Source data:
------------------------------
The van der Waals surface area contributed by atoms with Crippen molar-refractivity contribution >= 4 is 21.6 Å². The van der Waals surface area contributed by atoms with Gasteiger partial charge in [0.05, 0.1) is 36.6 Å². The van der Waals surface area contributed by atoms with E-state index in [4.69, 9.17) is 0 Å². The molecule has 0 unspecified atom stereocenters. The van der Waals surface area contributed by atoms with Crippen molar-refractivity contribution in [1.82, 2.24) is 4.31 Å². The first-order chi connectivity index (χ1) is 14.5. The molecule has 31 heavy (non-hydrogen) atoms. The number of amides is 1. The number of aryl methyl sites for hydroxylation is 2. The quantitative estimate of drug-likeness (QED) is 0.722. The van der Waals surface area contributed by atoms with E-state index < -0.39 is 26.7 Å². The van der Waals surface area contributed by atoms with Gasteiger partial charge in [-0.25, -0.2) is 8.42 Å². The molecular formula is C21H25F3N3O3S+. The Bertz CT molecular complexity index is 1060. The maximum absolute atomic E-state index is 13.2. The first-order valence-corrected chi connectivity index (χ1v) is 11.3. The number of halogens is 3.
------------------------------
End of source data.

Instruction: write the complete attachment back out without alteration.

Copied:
The van der Waals surface area contributed by atoms with Crippen molar-refractivity contribution >= 4 is 21.6 Å². The van der Waals surface area contributed by atoms with Gasteiger partial charge in [0.05, 0.1) is 36.6 Å². The van der Waals surface area contributed by atoms with E-state index in [4.69, 9.17) is 0 Å². The molecule has 0 unspecified atom stereocenters. The van der Waals surface area contributed by atoms with Crippen molar-refractivity contribution in [1.82, 2.24) is 4.31 Å². The first-order chi connectivity index (χ1) is 14.5. The molecule has 31 heavy (non-hydrogen) atoms. The number of amides is 1. The number of aryl methyl sites for hydroxylation is 2. The quantitative estimate of drug-likeness (QED) is 0.722. The van der Waals surface area contributed by atoms with E-state index < -0.39 is 26.7 Å². The van der Waals surface area contributed by atoms with Gasteiger partial charge in [-0.25, -0.2) is 8.42 Å². The molecular formula is C21H25F3N3O3S+. The Bertz CT molecular complexity index is 1060. The maximum absolute atomic E-state index is 13.2. The first-order valence-corrected chi connectivity index (χ1v) is 11.3. The number of halogens is 3.